Quran: A Book of Mission

One important point in understanding the Quran is that it is not a legal book, but a Book of Mission. This means that the Quran adopts a missionary rather than a legal style. The language of the law is specific. In legal writing, everything is meant in its literal sense and words are meant to be taken at their face value. The nature of missionary writing is different. In missionary writing, the emphasis is on the meaning, and the language used is only a form of rhetoric in that it is intended to influence and persuade. Very often in missionary writing, hard-hitting words are used which appear to be harsh. Now taking such words in their literal sense would be pointless. For it often happens, in missionary writing, that something which appears to be very harsh, if taken literally is, in actual fact, designed purely to focus the attention of the reader and to lay serious emphasis on the truth. It is resorted to principally to awaken human nature and activate latent consciousness. Here are some examples to explain this point.

1. There is a verse in the Quran: “O Prophet! Strive against the disbelievers and hypocrites. Be harsh with them.” (9:73)

Many take this verse to mean that the Prophet is commanded to wage war against the unbelievers and hypocrites. But events show that the Prophet never launched such armed aggressions. Whenever the Prophet Muhammad engaged in combat, it was only in defence, rather than as an outright attack. This clearly shows that in this verse the word ‘jihad’ and ‘harsh’ are expressions of emphasis rather than a legal command. If it had been a legal command, the Prophet Muhammad would certainly have carried it out by resorting to armed warfare.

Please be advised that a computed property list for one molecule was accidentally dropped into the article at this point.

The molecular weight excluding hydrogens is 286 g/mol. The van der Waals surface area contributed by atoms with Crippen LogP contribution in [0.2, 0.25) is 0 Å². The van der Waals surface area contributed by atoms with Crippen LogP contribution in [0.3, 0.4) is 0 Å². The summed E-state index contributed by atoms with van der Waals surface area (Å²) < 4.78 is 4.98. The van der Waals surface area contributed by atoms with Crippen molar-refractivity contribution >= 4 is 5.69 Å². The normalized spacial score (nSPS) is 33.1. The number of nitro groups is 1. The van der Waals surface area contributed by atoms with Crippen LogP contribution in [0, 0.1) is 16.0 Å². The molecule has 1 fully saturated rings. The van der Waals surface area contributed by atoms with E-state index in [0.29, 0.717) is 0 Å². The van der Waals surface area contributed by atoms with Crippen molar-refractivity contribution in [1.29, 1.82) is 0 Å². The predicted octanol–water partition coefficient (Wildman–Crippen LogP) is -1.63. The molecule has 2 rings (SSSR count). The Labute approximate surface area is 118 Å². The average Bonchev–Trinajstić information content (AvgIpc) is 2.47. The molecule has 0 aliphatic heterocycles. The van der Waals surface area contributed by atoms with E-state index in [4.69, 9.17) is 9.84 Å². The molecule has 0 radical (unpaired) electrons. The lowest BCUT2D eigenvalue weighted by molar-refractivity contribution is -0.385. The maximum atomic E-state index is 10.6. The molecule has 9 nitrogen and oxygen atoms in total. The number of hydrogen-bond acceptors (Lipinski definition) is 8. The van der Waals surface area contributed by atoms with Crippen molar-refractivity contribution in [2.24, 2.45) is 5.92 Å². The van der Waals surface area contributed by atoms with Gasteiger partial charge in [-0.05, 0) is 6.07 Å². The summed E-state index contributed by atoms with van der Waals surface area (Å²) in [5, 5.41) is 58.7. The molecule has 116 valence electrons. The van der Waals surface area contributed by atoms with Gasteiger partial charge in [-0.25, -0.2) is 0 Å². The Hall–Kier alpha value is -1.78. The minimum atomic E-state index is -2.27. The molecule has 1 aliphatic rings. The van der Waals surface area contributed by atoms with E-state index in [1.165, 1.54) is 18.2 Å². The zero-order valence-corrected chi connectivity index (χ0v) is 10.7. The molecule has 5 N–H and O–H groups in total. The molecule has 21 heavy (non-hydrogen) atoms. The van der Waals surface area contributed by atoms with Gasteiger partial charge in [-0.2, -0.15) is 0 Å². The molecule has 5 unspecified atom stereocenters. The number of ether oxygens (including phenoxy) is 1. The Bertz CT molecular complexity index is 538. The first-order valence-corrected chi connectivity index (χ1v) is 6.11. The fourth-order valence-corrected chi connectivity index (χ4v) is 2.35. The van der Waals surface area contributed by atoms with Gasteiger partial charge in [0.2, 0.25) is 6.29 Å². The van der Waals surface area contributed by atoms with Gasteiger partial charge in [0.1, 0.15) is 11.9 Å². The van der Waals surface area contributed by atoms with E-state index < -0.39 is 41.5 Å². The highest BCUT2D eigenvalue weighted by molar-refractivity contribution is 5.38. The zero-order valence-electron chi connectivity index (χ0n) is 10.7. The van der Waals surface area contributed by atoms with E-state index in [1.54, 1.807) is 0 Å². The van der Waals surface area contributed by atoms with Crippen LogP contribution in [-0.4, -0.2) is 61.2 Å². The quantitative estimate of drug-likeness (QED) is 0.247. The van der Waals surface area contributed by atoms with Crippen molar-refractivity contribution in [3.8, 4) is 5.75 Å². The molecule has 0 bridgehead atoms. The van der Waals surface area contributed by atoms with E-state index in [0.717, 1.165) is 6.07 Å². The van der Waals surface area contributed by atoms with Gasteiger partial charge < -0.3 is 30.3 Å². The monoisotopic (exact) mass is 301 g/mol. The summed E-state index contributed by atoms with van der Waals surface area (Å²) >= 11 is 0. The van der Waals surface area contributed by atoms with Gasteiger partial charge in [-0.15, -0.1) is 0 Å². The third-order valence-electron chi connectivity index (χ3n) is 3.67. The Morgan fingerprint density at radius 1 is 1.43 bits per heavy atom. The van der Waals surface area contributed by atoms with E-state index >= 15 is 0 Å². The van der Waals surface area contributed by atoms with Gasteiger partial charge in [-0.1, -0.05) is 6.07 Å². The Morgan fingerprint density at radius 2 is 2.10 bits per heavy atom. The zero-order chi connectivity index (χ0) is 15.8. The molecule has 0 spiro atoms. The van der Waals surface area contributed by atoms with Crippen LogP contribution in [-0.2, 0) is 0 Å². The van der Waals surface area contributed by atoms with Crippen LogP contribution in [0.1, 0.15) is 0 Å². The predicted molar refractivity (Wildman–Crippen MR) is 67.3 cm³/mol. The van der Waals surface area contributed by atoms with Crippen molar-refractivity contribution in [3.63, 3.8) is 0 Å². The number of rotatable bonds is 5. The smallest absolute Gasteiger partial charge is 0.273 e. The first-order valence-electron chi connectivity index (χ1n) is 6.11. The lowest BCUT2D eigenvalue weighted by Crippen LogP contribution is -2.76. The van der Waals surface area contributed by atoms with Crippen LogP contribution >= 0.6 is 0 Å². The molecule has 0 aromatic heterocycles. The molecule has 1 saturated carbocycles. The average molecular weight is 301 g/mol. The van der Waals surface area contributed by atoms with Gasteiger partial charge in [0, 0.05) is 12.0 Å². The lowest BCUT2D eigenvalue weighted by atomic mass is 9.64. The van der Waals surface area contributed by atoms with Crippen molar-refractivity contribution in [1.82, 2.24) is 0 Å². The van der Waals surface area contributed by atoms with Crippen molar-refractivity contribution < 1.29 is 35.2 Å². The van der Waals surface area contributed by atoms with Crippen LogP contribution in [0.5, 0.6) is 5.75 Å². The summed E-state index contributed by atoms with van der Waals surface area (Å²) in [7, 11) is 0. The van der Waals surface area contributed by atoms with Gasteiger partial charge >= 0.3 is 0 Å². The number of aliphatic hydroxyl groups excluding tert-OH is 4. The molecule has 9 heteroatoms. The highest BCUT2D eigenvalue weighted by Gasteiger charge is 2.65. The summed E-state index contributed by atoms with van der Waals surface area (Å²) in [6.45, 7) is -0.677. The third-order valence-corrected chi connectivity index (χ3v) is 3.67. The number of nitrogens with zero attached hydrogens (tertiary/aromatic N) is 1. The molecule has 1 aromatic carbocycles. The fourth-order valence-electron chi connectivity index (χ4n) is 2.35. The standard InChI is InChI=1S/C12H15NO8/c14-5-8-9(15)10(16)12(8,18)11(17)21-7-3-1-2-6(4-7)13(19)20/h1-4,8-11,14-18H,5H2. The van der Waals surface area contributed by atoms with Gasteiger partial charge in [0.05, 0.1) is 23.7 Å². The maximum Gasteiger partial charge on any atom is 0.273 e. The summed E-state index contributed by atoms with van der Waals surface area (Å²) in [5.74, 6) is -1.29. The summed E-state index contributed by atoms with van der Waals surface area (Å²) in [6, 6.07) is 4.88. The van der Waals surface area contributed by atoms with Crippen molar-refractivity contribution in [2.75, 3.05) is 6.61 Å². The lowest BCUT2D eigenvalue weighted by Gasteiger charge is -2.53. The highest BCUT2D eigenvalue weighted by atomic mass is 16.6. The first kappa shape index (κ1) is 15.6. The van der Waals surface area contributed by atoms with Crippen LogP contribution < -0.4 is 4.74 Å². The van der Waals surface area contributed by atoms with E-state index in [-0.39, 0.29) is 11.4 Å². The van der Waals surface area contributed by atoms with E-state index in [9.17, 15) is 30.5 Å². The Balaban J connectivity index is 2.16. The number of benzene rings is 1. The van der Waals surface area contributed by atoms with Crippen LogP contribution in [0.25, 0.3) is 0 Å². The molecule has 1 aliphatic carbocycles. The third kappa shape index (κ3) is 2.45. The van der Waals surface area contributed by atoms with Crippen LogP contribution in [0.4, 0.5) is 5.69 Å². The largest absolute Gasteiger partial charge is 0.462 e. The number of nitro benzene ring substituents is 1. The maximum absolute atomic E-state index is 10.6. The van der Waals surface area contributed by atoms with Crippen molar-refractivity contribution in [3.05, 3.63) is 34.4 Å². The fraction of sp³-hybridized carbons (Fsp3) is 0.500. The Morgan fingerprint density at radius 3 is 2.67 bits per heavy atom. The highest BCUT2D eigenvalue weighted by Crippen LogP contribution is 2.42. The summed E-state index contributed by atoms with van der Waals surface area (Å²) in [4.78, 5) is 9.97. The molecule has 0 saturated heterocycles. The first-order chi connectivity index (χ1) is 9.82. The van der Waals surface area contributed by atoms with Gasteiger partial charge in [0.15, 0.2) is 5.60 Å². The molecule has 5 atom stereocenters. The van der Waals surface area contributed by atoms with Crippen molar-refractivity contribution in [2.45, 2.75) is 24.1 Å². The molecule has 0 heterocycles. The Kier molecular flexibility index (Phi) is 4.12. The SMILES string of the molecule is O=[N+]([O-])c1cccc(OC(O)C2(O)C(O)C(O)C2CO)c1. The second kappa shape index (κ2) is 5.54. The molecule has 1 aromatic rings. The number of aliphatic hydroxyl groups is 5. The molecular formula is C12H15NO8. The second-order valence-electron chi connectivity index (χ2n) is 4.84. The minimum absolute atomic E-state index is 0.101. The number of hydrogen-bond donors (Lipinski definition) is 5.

2. In the chapter ‘Al-Kafirun’, which was revealed at the time of the emigration, the Makkans are addressed as ‘the deniers’ (al-Kafirun). In this same chapter, stress is also laid on the maxim: ‘For you your religion, for me mine”. But when we look at these expressions in context, we find that they were in actual fact forms of emphasis. Had these words referred to confirmed cases of denial (kufr) in the eyes of God, the persons concerned would have lived and died in denial. But, in effect, we find that it was just the opposite. While some of the Makkans were killed at the battle of Badr, there were many survivors who later converted to Islam. If we keep these facts before us, we will find that the wording of this chapter is designed to emphasize the true state of affairs rather than express any legalistic concepts.

As regards the style of the Quran, this point is very important. It is necessary to keep it in mind that the Quran is a book with a mission, for without this realization; the Quran cannot be properly understood.

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